If you have an editor you’re familiar with, go with it, if you’re looking to try something different? Try something different. I went from Eclipse to Sublime to Atom to Emacs over the past 15 years and honestly we’re probably at the best point we’ve ever been.
I’ve recently started to use VSCode with Elixir again. While I still use IntelliJ IDEA for every other language, the tooling available for VSCode (and my inability to make the tooling work properly on IDEA) is just too great of an offer to miss.
Things like incremental Dialyzer analysis, automatic suggestion for @spec annotations, and various other quality-of-life features make VSCode the ultimate Elixir experience for me Perhaps other editors/IDEs can be configured to do everything the vscode-elixir-ls plugin does, but I haven’t managed (or put in the effort) to do that.
I switched 2 years ago from the Jetbrains suite to VSCode since the ElixirLS and other extensions worked best in VSCode. In the beginning, developing in VSCode felt sluggish since e.g. the Language Server wasn’t that snappy/fast and jumping to project and library definitions was slow or didn’t work at all. However, especially since version 0.6 of ElixirLS, that has improved tremendously and finally VSCode does not feel like it’s “holding me back” anymore. So, given the ecosystem, the free price tag, and the significantly improved Elixir extensions, VSCode is a clear recommendation for me.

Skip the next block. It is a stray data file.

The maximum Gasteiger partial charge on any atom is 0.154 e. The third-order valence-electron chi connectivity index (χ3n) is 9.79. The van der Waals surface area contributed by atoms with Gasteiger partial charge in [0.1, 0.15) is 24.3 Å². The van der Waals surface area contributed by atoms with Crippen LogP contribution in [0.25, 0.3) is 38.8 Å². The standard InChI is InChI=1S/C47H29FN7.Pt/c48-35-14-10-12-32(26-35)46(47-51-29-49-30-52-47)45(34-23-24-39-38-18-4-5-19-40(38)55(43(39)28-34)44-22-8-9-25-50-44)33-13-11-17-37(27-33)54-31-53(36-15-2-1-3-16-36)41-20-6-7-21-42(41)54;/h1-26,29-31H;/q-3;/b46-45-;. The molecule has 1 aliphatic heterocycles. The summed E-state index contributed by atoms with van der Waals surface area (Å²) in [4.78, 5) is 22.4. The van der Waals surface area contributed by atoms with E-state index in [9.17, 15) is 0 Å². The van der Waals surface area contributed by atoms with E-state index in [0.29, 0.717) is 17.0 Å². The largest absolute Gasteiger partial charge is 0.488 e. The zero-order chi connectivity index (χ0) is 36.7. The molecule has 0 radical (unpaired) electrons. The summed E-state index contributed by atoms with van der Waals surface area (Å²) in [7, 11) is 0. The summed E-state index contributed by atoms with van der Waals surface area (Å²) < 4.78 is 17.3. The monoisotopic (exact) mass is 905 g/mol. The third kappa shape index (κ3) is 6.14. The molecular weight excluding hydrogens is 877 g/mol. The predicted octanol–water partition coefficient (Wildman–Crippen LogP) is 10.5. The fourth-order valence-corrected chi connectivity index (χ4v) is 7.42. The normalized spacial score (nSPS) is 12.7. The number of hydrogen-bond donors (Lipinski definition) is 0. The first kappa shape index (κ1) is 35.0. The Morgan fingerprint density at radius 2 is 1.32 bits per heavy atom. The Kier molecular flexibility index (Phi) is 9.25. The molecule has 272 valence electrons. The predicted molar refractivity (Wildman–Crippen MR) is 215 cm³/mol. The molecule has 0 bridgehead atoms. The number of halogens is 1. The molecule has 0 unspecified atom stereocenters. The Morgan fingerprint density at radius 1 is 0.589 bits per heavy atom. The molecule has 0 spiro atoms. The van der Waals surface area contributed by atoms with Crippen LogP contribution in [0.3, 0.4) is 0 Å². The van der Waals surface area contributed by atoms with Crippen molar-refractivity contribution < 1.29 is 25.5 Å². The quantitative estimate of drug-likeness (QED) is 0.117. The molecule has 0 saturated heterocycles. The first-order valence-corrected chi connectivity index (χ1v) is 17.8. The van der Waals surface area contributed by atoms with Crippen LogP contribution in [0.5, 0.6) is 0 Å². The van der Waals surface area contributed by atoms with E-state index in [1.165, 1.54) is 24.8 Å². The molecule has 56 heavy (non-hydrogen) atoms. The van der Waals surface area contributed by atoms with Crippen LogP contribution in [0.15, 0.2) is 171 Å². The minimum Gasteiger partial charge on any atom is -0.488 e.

I’ve been using IntelliJ IDEA for Elixir for a few years, and I’ve worked with a dozen other people who also use it. It works pretty well thanks to the IntelliJ Elixir plugin. I’m investigating switching to VSCode because its Elixir support sounds better, though it seems like VSCode is behind IntelliJ in other areas. (And probably ahead in other areas besides just Elixir.)
All of this is to say, if you are already using IntelliJ, you should not feel forced to switch editors. It will work fine for Elixir.
What’s out there providing that?
I’ve absolutely have a need for that, but wouldn’t mind rewriting it in elisp.
What’s out there providing that?
The elixir-ls Visual Studio Code plugin does this. Have a look at GitHub - elixir-lsp/vscode-elixir-ls: Elixir language support and debugger for VS Code, powered by ElixirLS.
+1 for VSCode.
It’s easy to use, and work with other languages.
3 posts were split to a new topic: What Elixir related VS code extensions are you using?